How This Anti-Bridezilla Powerhouse Figured Out WTF It Was

To really figure out its identity, niche bridal gown company Stone Fox Bride started by asking itself what it wasn’t.


With a cult following of anti-bridezillas, Molly Guy, cofounder of Stone Fox Bride, joined the ranks of our Most Creative People a few years ago for her creative thinking behind her now five-year-old boutique bridal gown business.


The company has become a go-to brand for a certain sizable set of brides looking for something different, evidenced in part by its 122,000 Instagram followers. The four-person team operates out of a sun-filled showroom on the sixth floor of an old building on Broadway. Lining the walls are racks of silky, flowing gowns and vibrant flower crowns. Hues of pink and silver and gold make the room feel more like a gypsy’s living room than a functioning business. Which is exactly their goal—to make it feel like you’re in your friend’s living room, chilling, trying on wedding dresses, and flicking through the September issue of Vogue. The whole place, from the wallpaper to the inspiration wall to the tiny ring cushions sitting in display cases, exudes a poignant, bohemian chic vibe, telling you everything you want to know about the company, or at least everything it wants you to know.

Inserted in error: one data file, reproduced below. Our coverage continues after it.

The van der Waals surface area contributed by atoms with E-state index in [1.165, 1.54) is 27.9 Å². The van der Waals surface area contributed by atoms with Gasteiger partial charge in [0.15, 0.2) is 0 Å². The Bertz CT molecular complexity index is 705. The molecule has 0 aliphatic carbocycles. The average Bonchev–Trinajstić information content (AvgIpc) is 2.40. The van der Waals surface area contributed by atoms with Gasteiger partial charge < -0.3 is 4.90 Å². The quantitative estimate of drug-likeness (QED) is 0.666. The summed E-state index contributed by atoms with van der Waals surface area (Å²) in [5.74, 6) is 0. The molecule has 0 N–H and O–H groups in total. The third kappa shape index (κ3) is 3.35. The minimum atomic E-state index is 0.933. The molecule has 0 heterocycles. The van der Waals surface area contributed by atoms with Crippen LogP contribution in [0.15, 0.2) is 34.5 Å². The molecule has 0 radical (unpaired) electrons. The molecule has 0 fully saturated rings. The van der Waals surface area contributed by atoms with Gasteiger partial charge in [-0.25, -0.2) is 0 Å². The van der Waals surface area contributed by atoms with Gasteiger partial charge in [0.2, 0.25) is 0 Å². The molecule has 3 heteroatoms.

Desiree Wichmann joined the company nine months ago as director of operations. Her job: translate Guy’s creative genius into a solid vision and personality. “A brand identity is something that every company needs to have and it’s something that needs to be reevaluated on a quarterly to a seasonly basis.” Wichmann landed on the most basic question that the company needed to answer: “WTF is SFB?”

To answer that question, Wichmann worked with Guy to translate her creative vision into a tangible, digestible summary of what Stone Fox Bride stands for—or doesn’t.

  1. What are we not?
    “Even though we are a bohemian bridal line, it’s not just doilies and Moroccan rugs.” Wichmann made a point of understanding what the opposite of SFB looked like, pulling images and designs for an inspiration board of what they didn’t want to their brand to be.

  2. Everyone must understand the brand
    “With any freelancer, intern, or employee that comes on board, it’s very important to us that they understand what our brand identity is and what we stand for.” Anyone from a shoot photographer, to florists, to writers for the blog, to interns—they all must understand the basic DNA of the company.

  3. Drawing inspiration from other businesses and industries
    “It’s really important for us to understand the different individuals that inspire us, not only as individuals within our role, but as a full company.” Stone Fox Bride looks to the likes of Vivienne Westwood and Kurt Cobain as sources of inspiration, using people, places, and things as a constant source of inspiration. “We can even find inspiration from that construction drill outside.”

Read more about Stone Fox Bride and cofounder Molly Guy, a 2014 Most Creative Person.